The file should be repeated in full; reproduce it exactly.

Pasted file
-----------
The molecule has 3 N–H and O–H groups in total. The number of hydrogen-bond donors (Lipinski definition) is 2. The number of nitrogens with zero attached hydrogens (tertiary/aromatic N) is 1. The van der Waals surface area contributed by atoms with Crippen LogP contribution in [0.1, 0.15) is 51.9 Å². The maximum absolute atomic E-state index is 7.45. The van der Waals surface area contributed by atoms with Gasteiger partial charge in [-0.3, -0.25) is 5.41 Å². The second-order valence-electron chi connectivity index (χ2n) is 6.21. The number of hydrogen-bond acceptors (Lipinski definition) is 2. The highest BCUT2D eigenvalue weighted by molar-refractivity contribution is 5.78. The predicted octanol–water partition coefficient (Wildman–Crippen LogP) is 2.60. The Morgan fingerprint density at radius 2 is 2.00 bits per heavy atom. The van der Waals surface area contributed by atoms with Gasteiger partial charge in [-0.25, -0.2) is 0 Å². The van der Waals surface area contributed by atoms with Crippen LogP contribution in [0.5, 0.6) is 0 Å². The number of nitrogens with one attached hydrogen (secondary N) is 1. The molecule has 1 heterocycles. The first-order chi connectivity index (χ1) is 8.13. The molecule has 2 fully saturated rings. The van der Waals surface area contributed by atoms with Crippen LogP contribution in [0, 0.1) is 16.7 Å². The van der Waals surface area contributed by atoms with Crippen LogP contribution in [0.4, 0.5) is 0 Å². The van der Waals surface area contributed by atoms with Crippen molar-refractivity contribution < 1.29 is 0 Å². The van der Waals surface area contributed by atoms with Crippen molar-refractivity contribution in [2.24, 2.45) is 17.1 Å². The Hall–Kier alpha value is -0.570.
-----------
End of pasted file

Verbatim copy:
The molecule has 3 N–H and O–H groups in total. The number of hydrogen-bond donors (Lipinski definition) is 2. The number of nitrogens with zero attached hydrogens (tertiary/aromatic N) is 1. The van der Waals surface area contributed by atoms with Crippen LogP contribution in [0.1, 0.15) is 51.9 Å². The maximum absolute atomic E-state index is 7.45. The van der Waals surface area contributed by atoms with Gasteiger partial charge in [-0.3, -0.25) is 5.41 Å². The second-order valence-electron chi connectivity index (χ2n) is 6.21. The number of hydrogen-bond acceptors (Lipinski definition) is 2. The highest BCUT2D eigenvalue weighted by molar-refractivity contribution is 5.78. The predicted octanol–water partition coefficient (Wildman–Crippen LogP) is 2.60. The Morgan fingerprint density at radius 2 is 2.00 bits per heavy atom. The van der Waals surface area contributed by atoms with Gasteiger partial charge in [-0.25, -0.2) is 0 Å². The van der Waals surface area contributed by atoms with Crippen LogP contribution in [0.5, 0.6) is 0 Å². The number of nitrogens with one attached hydrogen (secondary N) is 1. The molecule has 1 heterocycles. The first-order chi connectivity index (χ1) is 8.13. The molecule has 2 fully saturated rings. The van der Waals surface area contributed by atoms with Crippen LogP contribution in [0, 0.1) is 16.7 Å². The van der Waals surface area contributed by atoms with Crippen LogP contribution in [0.4, 0.5) is 0 Å². The van der Waals surface area contributed by atoms with Crippen molar-refractivity contribution < 1.29 is 0 Å². The van der Waals surface area contributed by atoms with Crippen molar-refractivity contribution in [2.24, 2.45) is 17.1 Å². The Hall–Kier alpha value is -0.570.